CJ is one of those dogs – found wandering on the streets of a southern town, CJ ended up in a pen at a kill shelter, just one more dog that no one wanted, and that no one bothered to look for. CJ’s time was running out, but the French Bulldog Village won him his freedom, and he made the trip north to Canada, along with Peanut.

CJ has been fostering with FBV/ECFBC Rescue Volunteer Karen, in Beamsville, Ontario. I met CJ, and I envied Karen getting to share her house with the big galoot.

CJ is all happiness and affection – a leg leaner, pressing against you for comfort, smiling his big goof ball Frenchie grin at everyone he meets. His back legs are wobbly, and he has the occasional accident, but he’s a good boy at heart who tries his best to make you happy, and who we were optimistic was going to make someone a fabulous companion.

Then, over the past weekend, CJ became ill, vomiting and unable to keep his food down. When he stopped eating, foster mom Karen knew something was very wrong, and rushed him to the vet’s office.

What she found stunned her, and has stunned me – CJ has been shot, not once, not even twice, but at least three times. Embedded in his body are three BB Gun pellets, two in his chest and one in his leg. He has peritonitis, possibly from the perforation that one of the bullets left in his body caused.  They’re going to have to open up his abdomen, insert drains and put him on IV antibiotics.

Some time in CJ’s past, perhaps while he was wondering lost and alone on a dark southern street, someone saw him and, rather than wanting to help him or alleviate his fear, aimed a gun and shot him. Three times.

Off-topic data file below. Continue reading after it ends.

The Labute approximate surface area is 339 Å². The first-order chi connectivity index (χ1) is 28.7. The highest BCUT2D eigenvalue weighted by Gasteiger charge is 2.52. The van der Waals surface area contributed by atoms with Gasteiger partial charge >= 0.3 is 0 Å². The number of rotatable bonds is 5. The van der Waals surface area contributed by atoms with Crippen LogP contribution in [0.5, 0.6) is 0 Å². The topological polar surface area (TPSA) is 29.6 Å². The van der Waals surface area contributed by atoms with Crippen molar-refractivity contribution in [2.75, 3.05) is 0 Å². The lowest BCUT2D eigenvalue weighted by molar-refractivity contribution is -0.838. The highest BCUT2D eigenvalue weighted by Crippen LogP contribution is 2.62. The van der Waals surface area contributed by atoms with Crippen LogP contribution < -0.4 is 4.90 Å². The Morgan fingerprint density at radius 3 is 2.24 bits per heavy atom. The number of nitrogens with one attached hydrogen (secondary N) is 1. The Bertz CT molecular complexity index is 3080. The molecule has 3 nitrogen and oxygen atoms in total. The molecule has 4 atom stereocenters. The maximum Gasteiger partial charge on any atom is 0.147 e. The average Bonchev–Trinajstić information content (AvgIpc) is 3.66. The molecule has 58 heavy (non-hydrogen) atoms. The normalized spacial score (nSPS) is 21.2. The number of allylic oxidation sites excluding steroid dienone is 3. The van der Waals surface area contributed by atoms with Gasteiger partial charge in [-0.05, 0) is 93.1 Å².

There are moments when the very thankfulness and gratitude that I wrote about just two days ago seem to slip out of my grasp. There are times when I feel, when anyone who rescues can only feel, overwhelmed by the amount of cruelty that exists in the world.

This is one of those times.

If you ever meet CJ, a little dog who only wants to make everyone his friend, look into his soft brown eyes – and now imagine, instead of being moved by him, deciding to aim a gun at him instead.

CJ needs what we’ve already asked you for so recently – CJ needs a miracle. His vet bills are $1,100.00 so far, and he’s on his way to the University of Guelph (where Ema will be receiving her surgery).  Their estimate for his care is $1500 – $2,000.

If you can help CJ, please visit his page on the French Bulldog Village website, and click the paypal button at the bottom of the page. Again, as with Ema, every dollar counts.

In our own tiny attempt to fund raise for CJ, I’m going to do something I’d always said I never would – I’m going to put ads on my blog. If you donate $250 or more to CJ’s care, I’ll place your banner on the bottom of every post on my blog, for six months. A pretty good deal, since we get well over 30,000 visitors a month.

What a bargain! Make your donation via CJ’s paypal button, and note that you want to run an ad on this blog, and I’ll get it set up. Heck, I’ll even design the banner for you. Ads are limited to three, due to space considerations.

Do you have your own fund raising idea for CJ? Tell us about it – let’s try to get this big happy boy, who’s had such bad luck with the people he’s met in his life, that there are people out there who care.

If you can’t donate to CJ’s care, please please – spread the word about him. Share his story on twitter, facebook or on any mailing lists you’re on. CJ needs a miracle – let’s be his angels.

If I haven’t managed to convince you yet, watch CJ’s video – and now remember those bullets.

Giving Thanks

Ema and Jake in the fall leaves

Ema and Jake in the fall leaves

An upate: Ema has a surgery date – October 27th! I am especially thankful for this, and I’m trying to think of the two week waiting period as a time of reflection and grace.

I have numerous things that I am thankful for every day, but this year seems especially poignant to me, because this year I have Ema.